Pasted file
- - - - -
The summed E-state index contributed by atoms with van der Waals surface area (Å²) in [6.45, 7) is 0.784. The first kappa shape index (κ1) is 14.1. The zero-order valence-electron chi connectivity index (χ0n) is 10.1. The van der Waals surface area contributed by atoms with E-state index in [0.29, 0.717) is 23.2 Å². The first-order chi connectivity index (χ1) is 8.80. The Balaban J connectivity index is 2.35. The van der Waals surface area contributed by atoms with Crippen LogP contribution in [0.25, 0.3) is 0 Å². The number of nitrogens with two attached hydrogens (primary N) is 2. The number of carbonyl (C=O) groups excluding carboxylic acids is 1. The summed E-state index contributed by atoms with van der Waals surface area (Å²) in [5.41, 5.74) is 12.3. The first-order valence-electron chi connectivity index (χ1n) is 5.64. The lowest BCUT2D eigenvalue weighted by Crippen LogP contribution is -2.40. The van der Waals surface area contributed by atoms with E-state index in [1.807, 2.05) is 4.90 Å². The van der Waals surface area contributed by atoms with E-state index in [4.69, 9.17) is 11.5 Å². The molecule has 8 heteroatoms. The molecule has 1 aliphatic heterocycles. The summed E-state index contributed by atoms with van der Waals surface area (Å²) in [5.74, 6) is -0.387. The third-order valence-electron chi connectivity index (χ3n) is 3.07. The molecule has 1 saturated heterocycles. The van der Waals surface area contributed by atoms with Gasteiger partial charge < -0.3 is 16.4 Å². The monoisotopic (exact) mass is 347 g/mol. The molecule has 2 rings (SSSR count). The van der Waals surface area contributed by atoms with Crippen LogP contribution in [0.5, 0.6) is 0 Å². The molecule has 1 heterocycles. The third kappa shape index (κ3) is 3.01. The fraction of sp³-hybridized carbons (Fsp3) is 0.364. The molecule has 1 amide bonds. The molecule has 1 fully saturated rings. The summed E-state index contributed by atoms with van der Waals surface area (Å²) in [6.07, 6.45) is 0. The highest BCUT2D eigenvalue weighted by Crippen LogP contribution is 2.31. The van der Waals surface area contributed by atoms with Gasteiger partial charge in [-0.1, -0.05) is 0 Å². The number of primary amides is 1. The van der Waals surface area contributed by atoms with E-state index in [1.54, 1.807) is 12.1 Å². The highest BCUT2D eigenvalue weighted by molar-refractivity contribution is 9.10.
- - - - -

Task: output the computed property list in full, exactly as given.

The summed E-state index contributed by atoms with van der Waals surface area (Å²) in [6.45, 7) is 0.784. The first kappa shape index (κ1) is 14.1. The zero-order valence-electron chi connectivity index (χ0n) is 10.1. The van der Waals surface area contributed by atoms with E-state index in [0.29, 0.717) is 23.2 Å². The first-order chi connectivity index (χ1) is 8.80. The Balaban J connectivity index is 2.35. The van der Waals surface area contributed by atoms with Crippen LogP contribution in [0.25, 0.3) is 0 Å². The number of nitrogens with two attached hydrogens (primary N) is 2. The number of carbonyl (C=O) groups excluding carboxylic acids is 1. The summed E-state index contributed by atoms with van der Waals surface area (Å²) in [5.41, 5.74) is 12.3. The first-order valence-electron chi connectivity index (χ1n) is 5.64. The lowest BCUT2D eigenvalue weighted by Crippen LogP contribution is -2.40. The van der Waals surface area contributed by atoms with E-state index in [1.807, 2.05) is 4.90 Å². The van der Waals surface area contributed by atoms with E-state index in [4.69, 9.17) is 11.5 Å². The molecule has 8 heteroatoms. The molecule has 1 aliphatic heterocycles. The summed E-state index contributed by atoms with van der Waals surface area (Å²) in [5.74, 6) is -0.387. The third-order valence-electron chi connectivity index (χ3n) is 3.07. The molecule has 1 saturated heterocycles. The van der Waals surface area contributed by atoms with Gasteiger partial charge < -0.3 is 16.4 Å². The monoisotopic (exact) mass is 347 g/mol. The molecule has 2 rings (SSSR count). The van der Waals surface area contributed by atoms with Crippen LogP contribution in [0.5, 0.6) is 0 Å². The molecule has 1 heterocycles. The third kappa shape index (κ3) is 3.01. The fraction of sp³-hybridized carbons (Fsp3) is 0.364. The molecule has 1 amide bonds. The molecule has 1 fully saturated rings. The summed E-state index contributed by atoms with van der Waals surface area (Å²) in [6.07, 6.45) is 0. The highest BCUT2D eigenvalue weighted by Crippen LogP contribution is 2.31. The van der Waals surface area contributed by atoms with Gasteiger partial charge in [-0.1, -0.05) is 0 Å². The number of primary amides is 1. The van der Waals surface area contributed by atoms with E-state index in [1.54, 1.807) is 12.1 Å². The highest BCUT2D eigenvalue weighted by molar-refractivity contribution is 9.10.